Monday, December 17, 2007
• The NRC announced that as a result of recent reports of inattentive security guards at some
nuclear power plants, operators of commercial nuclear power plants and certain fuel cycle
facilities must provide specific information to the agency on their security programs and
practices. The NRC will review the information to determine if additional regulatory
actions are warranted. (See item 7)
• Reuters reports that federal health experts from the CDC will begin testing for
formaldehyde in trailers provided to people displaced by Hurricane Katrina after
complaints of health problems. The CDC is doing the job at the request of FEMA, who
bought the trailers to provide temporary housing for displaced Gulf Coast residents. (See
20. December 13, Reuters – (International) Russian computer program fakes chatroom flirting. Internet chatroom romantics beware: your next chat may be with a clinical computer, not a passionate person, trying to win your personal data and not your heart, an online security firm says. An Australian anti-virus software firm, PC Tools, has warned that the software could be abused by identity fraudsters trying to harvest people’s personal details online. The Russian site denied it was intended for identity fraud. A spokesman for PC Tools said the program had a “terrifyingly well-organized” interaction that could fool users into giving up personal details and could easily be converted to work in other languages. “As a tool that can be used by hackers to conduct identity fraud, CyberLover demonstrates an unprecedented level of social engineering,” a Senior Malware Analyst at PC Tools said in a statement.
21. December 13, MacWorld – (National) QuickTime update fixes security issues. Apple released an update on Thursday for QuickTime that fixes several security issues in the application. Fixed in QuickTime 7.3.1 is the application’s handling of Real Time Streaming Protocol (RTSP) headers that allowed arbitrary code execution. This security issue was found in late November and a proof-of-concept was published days after it was discovered. The final security issues fixed in this update include multiple vulnerabilities in QuickTime’s Flash media handler. With this update, the Flash media handler in QuickTime is disabled except for a limited number of existing QuickTime movies that are known to be safe, according to Apple.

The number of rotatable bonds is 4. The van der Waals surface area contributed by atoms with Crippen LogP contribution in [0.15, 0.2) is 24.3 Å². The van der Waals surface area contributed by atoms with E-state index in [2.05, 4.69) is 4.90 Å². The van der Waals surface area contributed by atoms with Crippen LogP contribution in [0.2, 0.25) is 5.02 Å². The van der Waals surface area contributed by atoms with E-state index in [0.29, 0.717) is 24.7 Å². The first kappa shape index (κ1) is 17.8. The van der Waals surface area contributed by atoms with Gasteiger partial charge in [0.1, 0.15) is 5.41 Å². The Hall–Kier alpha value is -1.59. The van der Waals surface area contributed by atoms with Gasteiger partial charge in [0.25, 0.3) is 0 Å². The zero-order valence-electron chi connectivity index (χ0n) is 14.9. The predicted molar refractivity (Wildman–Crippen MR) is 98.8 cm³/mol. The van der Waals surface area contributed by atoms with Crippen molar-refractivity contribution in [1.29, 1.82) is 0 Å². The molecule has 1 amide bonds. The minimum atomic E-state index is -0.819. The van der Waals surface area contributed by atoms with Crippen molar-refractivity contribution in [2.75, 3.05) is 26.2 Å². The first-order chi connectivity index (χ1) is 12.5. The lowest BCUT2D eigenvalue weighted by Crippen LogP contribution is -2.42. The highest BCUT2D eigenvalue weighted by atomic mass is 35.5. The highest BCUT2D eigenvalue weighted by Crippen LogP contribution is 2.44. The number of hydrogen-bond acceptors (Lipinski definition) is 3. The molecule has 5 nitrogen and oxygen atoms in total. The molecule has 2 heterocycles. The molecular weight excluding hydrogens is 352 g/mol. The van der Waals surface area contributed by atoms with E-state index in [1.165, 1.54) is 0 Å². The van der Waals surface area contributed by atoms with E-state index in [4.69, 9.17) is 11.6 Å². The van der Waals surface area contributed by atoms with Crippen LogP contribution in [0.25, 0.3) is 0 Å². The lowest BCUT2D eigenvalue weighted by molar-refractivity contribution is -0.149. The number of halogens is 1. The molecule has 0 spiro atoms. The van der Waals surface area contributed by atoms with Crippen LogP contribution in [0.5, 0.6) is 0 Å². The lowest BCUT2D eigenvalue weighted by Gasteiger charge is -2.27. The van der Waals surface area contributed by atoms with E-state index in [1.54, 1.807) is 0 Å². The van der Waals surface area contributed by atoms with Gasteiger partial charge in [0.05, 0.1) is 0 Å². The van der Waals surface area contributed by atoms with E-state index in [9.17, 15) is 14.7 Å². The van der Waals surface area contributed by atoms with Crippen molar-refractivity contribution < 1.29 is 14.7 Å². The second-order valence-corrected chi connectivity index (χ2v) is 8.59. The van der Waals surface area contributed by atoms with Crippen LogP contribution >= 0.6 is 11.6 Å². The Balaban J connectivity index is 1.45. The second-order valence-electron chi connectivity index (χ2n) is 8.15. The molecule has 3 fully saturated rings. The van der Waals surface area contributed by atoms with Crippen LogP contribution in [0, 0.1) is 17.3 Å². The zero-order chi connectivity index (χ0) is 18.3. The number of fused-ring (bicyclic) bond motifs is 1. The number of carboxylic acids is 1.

22. December 12, MacWorld – (International) iPhone malware attacks set to go big in 2008? Security researchers are warning that the iPhone may generate a new cybercrime wave, becoming “a primary target for hackers in 2008.” Researchers predict drive-by attacks in which malware is embedded into seemingly harmless data or images designed to attack iPhone via its web browser. Arbor Networks warns of a rise in ‘Chinese on Chinese’ cybercrime in the year ahead, noting a dramatic increase in attacks on Chinese language-specific software. This reflects fast-paced increases in Chinese computer users and increasing organization among China’s cybercriminals. “2007 was the year of the browser exploit, the data breach, spyware, and the storm worm. We expect 2008 to be the year of the iPhone attack, the Chinese Hacker, P2P network spammers, and the hijacking of the Storm botnet,” Arbor Networks said.
Nothing to report.